4 Things You Don't See When I'm Struggling With My Mental Illness
1. I am dependable.
But yes, sometimes my mental illness makes me seem unreliable. My anxiety will so often tell me the day of that I can’t be “on” that day. I’ve cancelled plans because I can’t get myself out of the house. I know full well it is safe, and that nothing could possibly go wrong, but my head still pulls me away. It can be hard not always being able to count on myself. If you meet me halfway, I will be there. On the good days, I’m ready to explore the world with you. I am happy to comfort you, whether you just need me to listen or you need a hug. Even on the bad days I am still trying my best to not shut anyone out. I want to let people in so they really get to know me. I am trying. I just need other people to do the same.
2. I am a safe space.
My emotions can be unpredictable. One moment I may be fine and the next I am a nervous wreck. I may go to bed at night feeling on top of the world, but I wake up feeling like there is a lead weight pressed to my chest. You can’t have expectations of me as my moods and actions will usually feel out of the ordinary to you. Although I may not always be “happy” or “upbeat” and may seem like a “downer,” it’s not all I am. I never intend for my emotions to hinder your life. I never want my emotions to cause you harm. They affect me and I try my best to keep their destruction reigned in. I am someone you can come to because I understand. I want to know where you’re coming from. I want you to feel like you’re not alone in this. You’re not “crazy” and I don’t want you to feel hurt.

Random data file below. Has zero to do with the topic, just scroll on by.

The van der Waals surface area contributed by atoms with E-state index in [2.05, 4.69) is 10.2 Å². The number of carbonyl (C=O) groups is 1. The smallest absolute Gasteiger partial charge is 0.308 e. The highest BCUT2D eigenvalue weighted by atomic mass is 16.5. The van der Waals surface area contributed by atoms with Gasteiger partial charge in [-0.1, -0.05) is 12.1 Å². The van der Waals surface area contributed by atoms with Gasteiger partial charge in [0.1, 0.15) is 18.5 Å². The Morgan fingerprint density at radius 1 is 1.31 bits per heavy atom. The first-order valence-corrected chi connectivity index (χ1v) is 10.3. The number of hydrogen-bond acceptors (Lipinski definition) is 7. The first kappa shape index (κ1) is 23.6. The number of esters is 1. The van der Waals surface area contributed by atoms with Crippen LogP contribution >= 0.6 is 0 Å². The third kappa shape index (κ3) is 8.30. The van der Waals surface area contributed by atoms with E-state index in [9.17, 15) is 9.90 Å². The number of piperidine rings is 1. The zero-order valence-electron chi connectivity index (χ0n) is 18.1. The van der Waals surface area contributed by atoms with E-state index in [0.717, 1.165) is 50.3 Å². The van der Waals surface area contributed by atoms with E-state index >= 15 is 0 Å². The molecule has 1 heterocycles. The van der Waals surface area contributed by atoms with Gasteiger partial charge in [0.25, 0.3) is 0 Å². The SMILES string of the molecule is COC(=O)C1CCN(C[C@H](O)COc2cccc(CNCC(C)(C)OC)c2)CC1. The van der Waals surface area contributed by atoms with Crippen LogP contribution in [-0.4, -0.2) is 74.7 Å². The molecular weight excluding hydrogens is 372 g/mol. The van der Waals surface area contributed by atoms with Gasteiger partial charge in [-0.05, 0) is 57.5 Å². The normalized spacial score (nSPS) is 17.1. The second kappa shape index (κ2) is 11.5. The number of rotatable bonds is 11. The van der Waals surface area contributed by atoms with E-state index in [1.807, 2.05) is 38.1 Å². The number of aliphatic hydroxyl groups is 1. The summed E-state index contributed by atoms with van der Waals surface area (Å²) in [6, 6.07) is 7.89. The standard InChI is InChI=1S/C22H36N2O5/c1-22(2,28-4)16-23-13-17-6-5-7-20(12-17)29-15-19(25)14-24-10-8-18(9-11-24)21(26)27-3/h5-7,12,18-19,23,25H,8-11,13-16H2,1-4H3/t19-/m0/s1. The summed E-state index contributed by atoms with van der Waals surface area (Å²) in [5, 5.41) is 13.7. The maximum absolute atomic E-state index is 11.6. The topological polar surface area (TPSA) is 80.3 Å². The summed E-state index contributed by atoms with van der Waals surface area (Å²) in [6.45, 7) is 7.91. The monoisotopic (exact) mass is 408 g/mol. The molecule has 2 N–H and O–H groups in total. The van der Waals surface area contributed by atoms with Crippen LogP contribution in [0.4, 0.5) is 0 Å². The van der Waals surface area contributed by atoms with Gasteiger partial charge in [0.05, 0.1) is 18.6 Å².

3. I am (pro)active.
Sometimes I just don’t have the energy or motivation, but others don’t see it that way. They see laziness. I start to think, Why I can’t just get up? It seems so easy, but my body just won’t let me. But while my body may be inactive, my mind is hard at work. It may not look like it or in the way you expect, but I’m trying. It is a daily job to take care of my mind. I am always putting in effort to put my pieces back together. I don’t intend to let this define me. I am constantly reminding myself to practice self-care. I am doing quite a lot in my life even if someone only sees me when I’m down.
4. I am strong.
When I’m feeling low, the more I find myself thinking, Maybe I am “unable.” Everyone else thinks this is some excuse, that I can’t see the truth. Am I hiding behind these so called “conditions”? How is this a disorder if what someone else sees doesn’t seem to show any sign of sickness? I have to keep reminding myself the lies in those questions. I don’t owe it to anyone to prove myself. I am capable. I did not choose this, but I am pushing myself forward. I am working hard to understand and cope with what’s going on in my head. I know I am worthy of this life. My willpower does not determine my place in this world. I know I am not always my own savior and I know when to reach out. I am stronger by asking for help instead of hiding of away.
Everyone thinks one thing or another the minute I mention I have a mental illness — let alone that I have more than one. I can feel the judgment. I know this is scary to some, but trust me when I say I am more scared than you. But I know I am not my mental illness. We’ve been told wrong about those struggling with their mental health. We’ve been told they aren’t worthy, they are weak. But we were told wrong. We deserve love and community. We shouldn’t be afraid to hope and dream and love. We are not all we seem. We aren’t acknowledged enough for the hard work we put in to understanding and coping with our mental health. We are worthy and our stories deserve to be told.
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Thinkstock photo via berdsigns.